I've come across a very interesting blog called Man-Nurse Diaries. He's a student neuro-trauma nurse in Chicago and a father of four children, all born at home. He recently posted an eye-opening account of a woman who almost bled to death from a cesarean. He points out how today's medical community seriously downplay the risks of this major abdominal surgery while overplaying the risks of VBAC and vaginal breech delivery. It's a must-read.
In another recent post he writes about the homebirth debate. My favorite part is where he discusses the ridiculousness of the current obstetric system in the US where healthy, low-risk women see specialists (obstetricians) for pregnancy and birth. Here's a great quote:
" It seems inefficient to train physicians for years to achieve a high level of emergency obstetric skill, in order to attend births which generally don't require any of those skills. I think this artificially raises the intervention rate on normal births (as a doc said the other day at work, when all you have is a hammer, everything looks like a nail), as well as ill side effects of those interventions. Not only would it lower the intervention rate and probably make birth safer if we handed normal births over to midwives, but it would be a better division of labor and resources. Critical care physicians don't spent 95% of their time seeing healthy adult patients in a family practice clinic. Medicine has already divided critical care from family practice in order to become more efficient and provide more appropriate care. So I don't see why critically-skilled obstetricians devote their time to the 95% of births which are normal and uncomplicated. And no insurance company would pay for you to go see an intensivist if you're healthy and just have the common cold. If insurance companies weren't paying all women to get high-tech obstetric care, my insurance premiums would probably be lower.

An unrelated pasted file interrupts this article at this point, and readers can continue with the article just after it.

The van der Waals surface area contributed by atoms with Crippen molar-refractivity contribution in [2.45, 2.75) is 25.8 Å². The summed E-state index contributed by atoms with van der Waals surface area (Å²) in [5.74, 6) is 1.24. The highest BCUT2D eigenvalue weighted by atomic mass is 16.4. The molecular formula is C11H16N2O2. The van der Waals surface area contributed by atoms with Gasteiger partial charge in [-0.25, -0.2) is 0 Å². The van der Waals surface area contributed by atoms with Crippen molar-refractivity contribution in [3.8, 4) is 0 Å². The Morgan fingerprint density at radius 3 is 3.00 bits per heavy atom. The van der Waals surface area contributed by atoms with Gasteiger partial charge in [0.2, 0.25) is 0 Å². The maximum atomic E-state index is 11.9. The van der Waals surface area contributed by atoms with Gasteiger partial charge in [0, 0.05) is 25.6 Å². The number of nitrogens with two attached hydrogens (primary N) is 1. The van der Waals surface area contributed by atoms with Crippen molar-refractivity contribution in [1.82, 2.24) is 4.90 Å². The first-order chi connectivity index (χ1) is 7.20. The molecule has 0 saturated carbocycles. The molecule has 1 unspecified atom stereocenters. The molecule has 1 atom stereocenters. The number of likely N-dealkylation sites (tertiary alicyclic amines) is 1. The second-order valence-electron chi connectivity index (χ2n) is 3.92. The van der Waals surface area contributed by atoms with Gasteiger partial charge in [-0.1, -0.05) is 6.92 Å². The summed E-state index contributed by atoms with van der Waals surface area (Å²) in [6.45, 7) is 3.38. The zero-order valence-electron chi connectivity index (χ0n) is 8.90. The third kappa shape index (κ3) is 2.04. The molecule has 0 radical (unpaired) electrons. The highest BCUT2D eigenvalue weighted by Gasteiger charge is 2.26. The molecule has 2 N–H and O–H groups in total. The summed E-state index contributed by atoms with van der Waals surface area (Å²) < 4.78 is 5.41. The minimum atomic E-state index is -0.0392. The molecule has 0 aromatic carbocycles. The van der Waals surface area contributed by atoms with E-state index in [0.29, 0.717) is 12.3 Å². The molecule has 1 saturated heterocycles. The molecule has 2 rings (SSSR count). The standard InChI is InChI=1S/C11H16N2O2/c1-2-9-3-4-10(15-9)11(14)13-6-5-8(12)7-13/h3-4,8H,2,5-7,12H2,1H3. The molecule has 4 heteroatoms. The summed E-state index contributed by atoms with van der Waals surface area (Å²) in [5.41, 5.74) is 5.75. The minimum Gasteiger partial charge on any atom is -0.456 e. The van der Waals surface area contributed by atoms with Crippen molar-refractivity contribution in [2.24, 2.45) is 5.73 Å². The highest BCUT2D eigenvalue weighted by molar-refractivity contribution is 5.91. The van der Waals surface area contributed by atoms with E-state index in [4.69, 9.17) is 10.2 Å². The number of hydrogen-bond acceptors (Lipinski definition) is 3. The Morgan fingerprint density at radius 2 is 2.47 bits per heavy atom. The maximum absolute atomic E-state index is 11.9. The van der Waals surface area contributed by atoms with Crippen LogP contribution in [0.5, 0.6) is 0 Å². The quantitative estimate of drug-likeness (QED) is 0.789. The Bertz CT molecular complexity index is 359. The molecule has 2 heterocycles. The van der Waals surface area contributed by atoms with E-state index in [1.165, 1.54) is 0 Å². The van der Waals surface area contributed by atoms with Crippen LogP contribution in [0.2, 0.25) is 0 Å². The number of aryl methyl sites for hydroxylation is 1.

Dividing labor (pun intended) between emergency/high-risk obstetrics and midwifery would also produce a better integration between the two, which would be better for those of us (like my wife) who do home birth. There's no reason on earth why most women can't birth at home. There's also no reason why women who choose to birth at home should be treated like second-class patients if they do require emergency obstetric skill. I'm sure if I ever have to transport my wife, even if it's to a hospital I work at, we'll be treated like we have three heads. It's a shame. But I don't think good, patient-friendly integration will ever happen if obstetricians (and their hospitals) are fighting with midwives for the same market. "
Very good points indeed!